8 Comments

Summary:

An IBM research team has developed a new kind of optical modulator that converts a digital electrical signal carried on a wire into a series of light pulses that can be carried on a silicon nanophotonic waveguide. Essentially what this means is that going forward, a […]

An IBM research team has developed a new kind of optical modulator that converts a digital electrical signal carried on a wire into a series of light pulses that can be carried on a silicon nanophotonic waveguide. Essentially what this means is that going forward, a series of multicore computer chips could be connected via these modulators.

The new technology aims to enable a power-efficient method to connect hundreds or thousands of cores together on a tiny chip by eliminating the wires required to connect them. Using light instead of wires to send information between the cores can be 100 times faster and use 10 times less power than wires.

To see how it works, check out the video:

Giant supercomputers of today will, in the future, shrink in size, thanks to this development. Or perhaps we have humongous computing power in our laptops. From a broadband perspective, we can think about putting optical routing on a chip, lowering costs and power requirements, and have a major impact in terms of boosting bandwidth.

  1. Haven’t they been talking about light relay breakthroughs for the better part of a year now? They should be using it in the next Intel processors by now, right? =P

    Share
  2. Well they have been talking about it for a while, and lots of people working on it, but looks like these guys have finally done it at a level where this technology can be commercialized.

    Share
  3. The video no longer works!

    Share
  4. Carolyn Pritchard Thursday, December 6, 2007

    It’s working on our end, Sunny — maybe try again?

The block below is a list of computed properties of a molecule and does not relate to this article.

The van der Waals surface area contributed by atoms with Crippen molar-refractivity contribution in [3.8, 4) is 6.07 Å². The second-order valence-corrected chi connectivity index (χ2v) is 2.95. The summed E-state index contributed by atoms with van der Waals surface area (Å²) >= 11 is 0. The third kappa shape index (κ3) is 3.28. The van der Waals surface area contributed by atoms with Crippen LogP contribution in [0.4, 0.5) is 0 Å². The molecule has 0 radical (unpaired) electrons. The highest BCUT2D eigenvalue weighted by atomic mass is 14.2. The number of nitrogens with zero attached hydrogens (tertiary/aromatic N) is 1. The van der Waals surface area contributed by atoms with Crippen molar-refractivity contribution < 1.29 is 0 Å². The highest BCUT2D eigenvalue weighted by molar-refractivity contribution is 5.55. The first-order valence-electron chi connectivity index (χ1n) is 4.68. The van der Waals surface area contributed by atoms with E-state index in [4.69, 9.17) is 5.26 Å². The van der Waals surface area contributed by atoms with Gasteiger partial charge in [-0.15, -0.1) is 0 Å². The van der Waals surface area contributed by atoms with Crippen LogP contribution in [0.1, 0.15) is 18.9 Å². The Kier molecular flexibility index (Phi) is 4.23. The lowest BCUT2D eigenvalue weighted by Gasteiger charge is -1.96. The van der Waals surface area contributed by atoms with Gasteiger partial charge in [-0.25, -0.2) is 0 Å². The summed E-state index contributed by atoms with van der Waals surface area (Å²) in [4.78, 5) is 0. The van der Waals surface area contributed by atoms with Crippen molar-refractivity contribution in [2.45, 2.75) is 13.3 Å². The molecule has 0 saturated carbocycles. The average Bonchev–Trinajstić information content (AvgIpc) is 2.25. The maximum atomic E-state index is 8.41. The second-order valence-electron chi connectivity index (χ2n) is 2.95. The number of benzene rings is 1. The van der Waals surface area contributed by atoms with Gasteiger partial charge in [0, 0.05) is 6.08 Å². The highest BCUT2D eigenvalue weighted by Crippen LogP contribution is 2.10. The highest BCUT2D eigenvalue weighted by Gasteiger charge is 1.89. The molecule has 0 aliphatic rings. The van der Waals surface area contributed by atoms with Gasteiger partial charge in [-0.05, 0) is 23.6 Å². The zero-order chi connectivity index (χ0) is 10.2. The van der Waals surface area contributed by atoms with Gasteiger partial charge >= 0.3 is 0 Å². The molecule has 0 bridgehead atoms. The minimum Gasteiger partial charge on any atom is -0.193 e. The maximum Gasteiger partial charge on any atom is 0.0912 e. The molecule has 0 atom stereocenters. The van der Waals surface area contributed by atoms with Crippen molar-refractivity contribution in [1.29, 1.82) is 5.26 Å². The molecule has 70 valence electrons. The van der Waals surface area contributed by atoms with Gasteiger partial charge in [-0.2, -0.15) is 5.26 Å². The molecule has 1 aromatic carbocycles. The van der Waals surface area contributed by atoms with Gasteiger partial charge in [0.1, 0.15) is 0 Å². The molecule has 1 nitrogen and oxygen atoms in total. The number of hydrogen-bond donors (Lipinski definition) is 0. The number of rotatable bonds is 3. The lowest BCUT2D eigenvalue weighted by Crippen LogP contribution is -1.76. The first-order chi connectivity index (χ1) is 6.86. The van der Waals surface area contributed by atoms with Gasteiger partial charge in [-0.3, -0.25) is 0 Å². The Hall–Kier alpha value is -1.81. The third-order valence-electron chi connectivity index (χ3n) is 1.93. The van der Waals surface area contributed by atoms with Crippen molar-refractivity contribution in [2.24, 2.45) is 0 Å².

Share
  5. If it is going to be this way further, we will have good computers in our mobile phones. Such a tendency still is progressing. I am greeting

    Share
  6. a 100-1000 times reduction in modulator size has NOT been the factor holding up integration of optics w/ Electronics. In addition to this on/off switch, you still need a light source (laser), a receiver to interpret it back in to electronic signals (the modulator can be used for this function as well but may be inefficient) and the supporting electronics (which needs to go as fast as the optics it is driving so no savings there perhas not even power savings). All these incremental improvements help, I just do not think this is “the” one. Last fall’s silicon hybrid laser (UCSB + Intel) is a bigger impact breakthrough… still miles to go before we have something that is easily integrate with the rest of processor/electronics and used just like we use electrical I/O or interconnects… damn photons eh – they are lean and mean and go fast and can carry tera/peta/bytes of information but are really hard to get going (laser) or turn a corner (switch/shutters) or easily transfer the information they are carrying in to electrons.

    Share
  7. rohit,

    while you are right about that, this is part of an ongoing shift that we have talked about in the past. i think it be interesting to see how these technologies – various breakthroughs – come together.

    i am getting increasingly impressed by the progress being made on this front.

    Share
  8. [...] big chip makers are working on improving the power efficiency of their microprocessors, from IBM’s optical supercomputing chips to Intel’s hafnium-infused processors. This new chip design is also a new proof of concept, [...]

    Share

Comments have been disabled for this post